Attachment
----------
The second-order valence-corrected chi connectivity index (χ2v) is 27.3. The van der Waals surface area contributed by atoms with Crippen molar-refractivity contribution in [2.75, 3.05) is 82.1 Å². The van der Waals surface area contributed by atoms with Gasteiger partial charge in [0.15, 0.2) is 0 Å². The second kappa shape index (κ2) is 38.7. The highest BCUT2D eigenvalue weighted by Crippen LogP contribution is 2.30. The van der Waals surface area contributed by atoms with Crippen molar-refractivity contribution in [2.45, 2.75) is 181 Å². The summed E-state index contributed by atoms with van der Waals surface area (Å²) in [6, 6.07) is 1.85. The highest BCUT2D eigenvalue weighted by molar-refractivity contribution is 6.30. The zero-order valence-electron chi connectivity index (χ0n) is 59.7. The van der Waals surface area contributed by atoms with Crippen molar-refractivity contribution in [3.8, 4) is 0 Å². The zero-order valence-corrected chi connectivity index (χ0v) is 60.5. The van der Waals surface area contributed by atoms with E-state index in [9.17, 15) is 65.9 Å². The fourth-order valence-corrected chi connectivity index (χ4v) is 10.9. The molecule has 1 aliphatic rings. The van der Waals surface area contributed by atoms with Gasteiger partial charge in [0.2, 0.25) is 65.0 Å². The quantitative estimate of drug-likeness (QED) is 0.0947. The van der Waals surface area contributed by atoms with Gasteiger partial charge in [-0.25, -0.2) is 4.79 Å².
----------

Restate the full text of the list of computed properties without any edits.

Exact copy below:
The second-order valence-corrected chi connectivity index (χ2v) is 27.3. The van der Waals surface area contributed by atoms with Crippen molar-refractivity contribution in [2.75, 3.05) is 82.1 Å². The van der Waals surface area contributed by atoms with Gasteiger partial charge in [0.15, 0.2) is 0 Å². The second kappa shape index (κ2) is 38.7. The highest BCUT2D eigenvalue weighted by Crippen LogP contribution is 2.30. The van der Waals surface area contributed by atoms with Crippen molar-refractivity contribution in [2.45, 2.75) is 181 Å². The summed E-state index contributed by atoms with van der Waals surface area (Å²) in [6, 6.07) is 1.85. The highest BCUT2D eigenvalue weighted by molar-refractivity contribution is 6.30. The zero-order valence-electron chi connectivity index (χ0n) is 59.7. The van der Waals surface area contributed by atoms with Crippen molar-refractivity contribution in [3.8, 4) is 0 Å². The zero-order valence-corrected chi connectivity index (χ0v) is 60.5. The van der Waals surface area contributed by atoms with E-state index in [9.17, 15) is 65.9 Å². The fourth-order valence-corrected chi connectivity index (χ4v) is 10.9. The molecule has 1 aliphatic rings. The van der Waals surface area contributed by atoms with Gasteiger partial charge in [0.2, 0.25) is 65.0 Å². The quantitative estimate of drug-likeness (QED) is 0.0947. The van der Waals surface area contributed by atoms with Gasteiger partial charge in [-0.25, -0.2) is 4.79 Å².